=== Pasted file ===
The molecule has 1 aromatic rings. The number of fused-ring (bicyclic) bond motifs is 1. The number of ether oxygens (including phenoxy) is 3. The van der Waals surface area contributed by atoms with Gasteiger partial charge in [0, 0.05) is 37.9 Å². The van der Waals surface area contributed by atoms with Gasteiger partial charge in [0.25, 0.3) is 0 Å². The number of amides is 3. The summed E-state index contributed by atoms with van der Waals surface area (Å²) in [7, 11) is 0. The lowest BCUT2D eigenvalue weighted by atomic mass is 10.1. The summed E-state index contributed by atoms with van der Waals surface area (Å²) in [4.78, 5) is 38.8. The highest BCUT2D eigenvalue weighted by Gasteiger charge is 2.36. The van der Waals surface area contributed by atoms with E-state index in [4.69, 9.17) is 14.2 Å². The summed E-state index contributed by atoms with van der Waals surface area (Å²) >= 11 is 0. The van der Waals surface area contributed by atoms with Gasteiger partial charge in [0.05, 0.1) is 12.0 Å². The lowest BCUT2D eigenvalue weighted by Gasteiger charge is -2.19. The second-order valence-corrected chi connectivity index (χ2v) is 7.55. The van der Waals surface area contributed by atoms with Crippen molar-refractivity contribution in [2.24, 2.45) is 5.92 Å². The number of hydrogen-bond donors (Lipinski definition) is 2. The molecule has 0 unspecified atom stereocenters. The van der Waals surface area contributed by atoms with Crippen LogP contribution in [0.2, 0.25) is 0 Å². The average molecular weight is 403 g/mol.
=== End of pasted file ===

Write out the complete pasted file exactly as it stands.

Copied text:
The molecule has 1 aromatic rings. The number of fused-ring (bicyclic) bond motifs is 1. The number of ether oxygens (including phenoxy) is 3. The van der Waals surface area contributed by atoms with Gasteiger partial charge in [0, 0.05) is 37.9 Å². The van der Waals surface area contributed by atoms with Gasteiger partial charge in [0.25, 0.3) is 0 Å². The number of amides is 3. The summed E-state index contributed by atoms with van der Waals surface area (Å²) in [7, 11) is 0. The lowest BCUT2D eigenvalue weighted by atomic mass is 10.1. The summed E-state index contributed by atoms with van der Waals surface area (Å²) in [4.78, 5) is 38.8. The highest BCUT2D eigenvalue weighted by Gasteiger charge is 2.36. The van der Waals surface area contributed by atoms with E-state index in [4.69, 9.17) is 14.2 Å². The summed E-state index contributed by atoms with van der Waals surface area (Å²) >= 11 is 0. The van der Waals surface area contributed by atoms with Gasteiger partial charge in [0.05, 0.1) is 12.0 Å². The lowest BCUT2D eigenvalue weighted by Gasteiger charge is -2.19. The second-order valence-corrected chi connectivity index (χ2v) is 7.55. The van der Waals surface area contributed by atoms with Crippen molar-refractivity contribution in [2.24, 2.45) is 5.92 Å². The number of hydrogen-bond donors (Lipinski definition) is 2. The molecule has 0 unspecified atom stereocenters. The van der Waals surface area contributed by atoms with Crippen LogP contribution in [0.2, 0.25) is 0 Å². The average molecular weight is 403 g/mol.